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    @CaptainEmacs great comment. "Student Uses Thesaurus!" would be one of the best New York Times headlines ever :-) – Dan Romik Sep 24 '17 at 18:28
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    @Dan Romik Thanks, you helped put my mind at ease a bit more. What I've gathered from this answer and the others is that completing my studies ethically doesn't necessarily mean making sure I've followed every single rule. Being ethical just involves using common sense and acting as honestly as a I can, based off what rules I already know. Is this a correct interpretation? – user80249 Sep 24 '17 at 20:16
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    @Inertial glad I've helped a bit, but as for your question "Is this a correct interpretation?", I would have to say no, it's not, and if you have to ask, it looks like you've missed the point of my answer almost completely. You're asking me the same pointless questions that you were asking your professors and TAs. Completing your studies ethically means exactly what it says, nothing more or less, and your desire to have someone break it down for you into some exact set of instructions is precisely the nature of the problem plaguing you, and which you need to break free of. Anyway, good luck! – Dan Romik Sep 24 '17 at 20:39
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    "stop worrying about this and you'll be fine" ( except when you mess up ), "just like the vast majority of students who just want to complete their studies honestly" ( except the vast minority that gets into trouble anyway ). A little guidance on how to adjust your moral compass for uni would be more helpful than a dismissive "you just need to chill out". – dasdingonesin Sep 25 '17 at 9:50
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First of all, while ethics and rules should ideally be aligned, they are not the same. If you spent a reasonable effort to inform yourself about the rules and to apply common sense, accidentally breaking some bizarre rule is not an unethical action. This does not only help your conscience: Resorting to the ideal of an alignment of ethics and rules is a reasonable defence against non-obvious rules in situations where repercussions are decided on a per-case basis. While you may face legal consequences for importing Kinder Surprise to the US without knowing about this being illegal, you will almost certainly not be expelled from your studies for something like this.

I have yet to encounter a case where somebody claimed lack of knowledge as a defence against accusations of academic misconduct where I would not consider the lack of knowledge itself to be unethical, i.e., the accused acted unethically by neglecting to inform themselves. (Note that in most such cases, I do believe the excuse to begin with.) Going by your question, you are sufficiently informed about academic rules to satisfy my ethical standards. Now, all that is left to do for you is to use your common ethical sense and act accordingly.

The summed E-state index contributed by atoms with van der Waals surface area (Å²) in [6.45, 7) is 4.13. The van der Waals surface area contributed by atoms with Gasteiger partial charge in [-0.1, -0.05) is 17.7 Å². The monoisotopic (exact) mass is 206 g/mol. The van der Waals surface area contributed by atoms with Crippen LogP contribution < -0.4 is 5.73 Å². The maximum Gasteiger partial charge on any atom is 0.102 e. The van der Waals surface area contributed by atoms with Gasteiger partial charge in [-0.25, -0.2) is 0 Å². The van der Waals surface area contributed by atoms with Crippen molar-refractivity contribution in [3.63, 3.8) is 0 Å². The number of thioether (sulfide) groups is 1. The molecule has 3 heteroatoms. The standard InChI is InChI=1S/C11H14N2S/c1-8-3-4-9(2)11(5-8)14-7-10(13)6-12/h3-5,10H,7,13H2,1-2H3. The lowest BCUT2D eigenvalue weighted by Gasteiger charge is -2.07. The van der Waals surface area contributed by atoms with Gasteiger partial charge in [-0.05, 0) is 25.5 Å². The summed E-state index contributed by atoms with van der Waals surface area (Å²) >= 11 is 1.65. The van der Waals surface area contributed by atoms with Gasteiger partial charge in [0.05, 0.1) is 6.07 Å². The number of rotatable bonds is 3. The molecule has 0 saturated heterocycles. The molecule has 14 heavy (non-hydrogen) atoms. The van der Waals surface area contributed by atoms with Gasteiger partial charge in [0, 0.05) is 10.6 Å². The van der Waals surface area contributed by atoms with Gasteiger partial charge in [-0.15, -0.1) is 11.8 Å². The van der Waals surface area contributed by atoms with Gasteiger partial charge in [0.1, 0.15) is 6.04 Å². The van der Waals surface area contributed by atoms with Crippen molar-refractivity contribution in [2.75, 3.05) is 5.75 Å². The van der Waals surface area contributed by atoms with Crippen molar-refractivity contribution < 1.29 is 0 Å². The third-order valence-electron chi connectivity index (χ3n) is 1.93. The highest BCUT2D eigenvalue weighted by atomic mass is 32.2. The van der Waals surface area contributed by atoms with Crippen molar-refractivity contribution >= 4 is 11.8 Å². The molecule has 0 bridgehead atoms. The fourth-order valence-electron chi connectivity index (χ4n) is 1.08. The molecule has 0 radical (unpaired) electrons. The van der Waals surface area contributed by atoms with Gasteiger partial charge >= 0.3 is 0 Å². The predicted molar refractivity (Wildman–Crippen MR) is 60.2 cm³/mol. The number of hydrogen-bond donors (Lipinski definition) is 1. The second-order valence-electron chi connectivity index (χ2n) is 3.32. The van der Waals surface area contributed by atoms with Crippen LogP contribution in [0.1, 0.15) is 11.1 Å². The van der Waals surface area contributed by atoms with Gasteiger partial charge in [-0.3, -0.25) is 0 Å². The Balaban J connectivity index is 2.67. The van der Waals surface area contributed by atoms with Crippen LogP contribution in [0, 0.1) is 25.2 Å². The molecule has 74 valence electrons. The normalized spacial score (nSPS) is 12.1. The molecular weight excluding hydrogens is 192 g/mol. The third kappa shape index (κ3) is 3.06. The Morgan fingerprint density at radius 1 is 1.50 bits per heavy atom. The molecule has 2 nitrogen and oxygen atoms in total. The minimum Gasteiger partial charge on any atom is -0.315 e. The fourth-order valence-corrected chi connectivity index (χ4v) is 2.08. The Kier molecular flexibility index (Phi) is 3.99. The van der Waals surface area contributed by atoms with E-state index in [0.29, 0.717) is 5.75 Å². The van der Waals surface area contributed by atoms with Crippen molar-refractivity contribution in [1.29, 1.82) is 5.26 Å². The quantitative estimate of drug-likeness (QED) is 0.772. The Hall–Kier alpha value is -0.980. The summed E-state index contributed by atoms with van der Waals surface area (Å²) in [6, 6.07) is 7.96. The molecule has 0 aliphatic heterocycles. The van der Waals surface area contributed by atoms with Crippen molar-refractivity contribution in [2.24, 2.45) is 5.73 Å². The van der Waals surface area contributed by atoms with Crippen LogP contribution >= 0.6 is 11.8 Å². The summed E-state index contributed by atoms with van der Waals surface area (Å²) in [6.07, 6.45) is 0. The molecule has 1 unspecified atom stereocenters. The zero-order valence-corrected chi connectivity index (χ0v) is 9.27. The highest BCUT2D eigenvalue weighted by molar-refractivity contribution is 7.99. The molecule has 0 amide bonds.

All that being said, some rules of thumb for cheating and other academic misconduct are:

  • Adhere to the Golden Rule.

  • In no situation may you present somebody else’s work as your own (plagiarism). This in particular means that you may not let somebody else do your work.

  • In exams and similar, all resources (pocket calculators, books, notes, communication devices) and communication are disallowed per default.

  • Everywhere else, all resources are allowed per default.

  • If there is no practicable way to prove that you broke a rule, it likely doesn’t exist. (Note that letting somebody else do your work can be checked by having you explain your work.)

  • If something’s main purpose besides learning is to prepare you for an exam (e.g., exercises), it’s your own problem if you get too much help.

  • If you cannot think of any (good or bad) reason why something should be disallowed, it probably isn’t.

Regarding your individual examples:

A little while back I asked my professor if thesauruses were allowed, and if I had to cite them.

The work contained in a thesaurus is the collection of a list of synonyms. Using a thesaurus to find the right word to use in a text does not pass off that work as yours. (If your task was to compile a list of synonyms for a given word, you would indeed need to cite.)

My professor for another course mentioned that certain calculators were not allowed on tests (the kind of calculator I currently have). I wondered if I could still use my calculator on assignments […]

The reason why advanced calculators are forbidden in exams is that they can store information and completely automate certain tasks. If you use a calculator in assignments and you still can explain how you arrived at your result, that’s usually fine by the rules. It’s your fault if you do not sufficiently learn the respective technique (for the exam) or understand the underlying concepts (for your future). Also, a hypothetical ban of calculators could not be enforced.

I was wondering if I could use my course notes while doing an assignment.

Besides helping you maintain your attention, the entire point of taking course notes is to allow you to use this information when learning – which is exactly what assignments are for.

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    Re "... letting somebody else do your work can be checked by having you explain your work", that's not always reliable. Maybe I'm an extreme case, but I've found that it's far easier to do things than it is to explain them. – jamesqf Sep 24 '17 at 17:46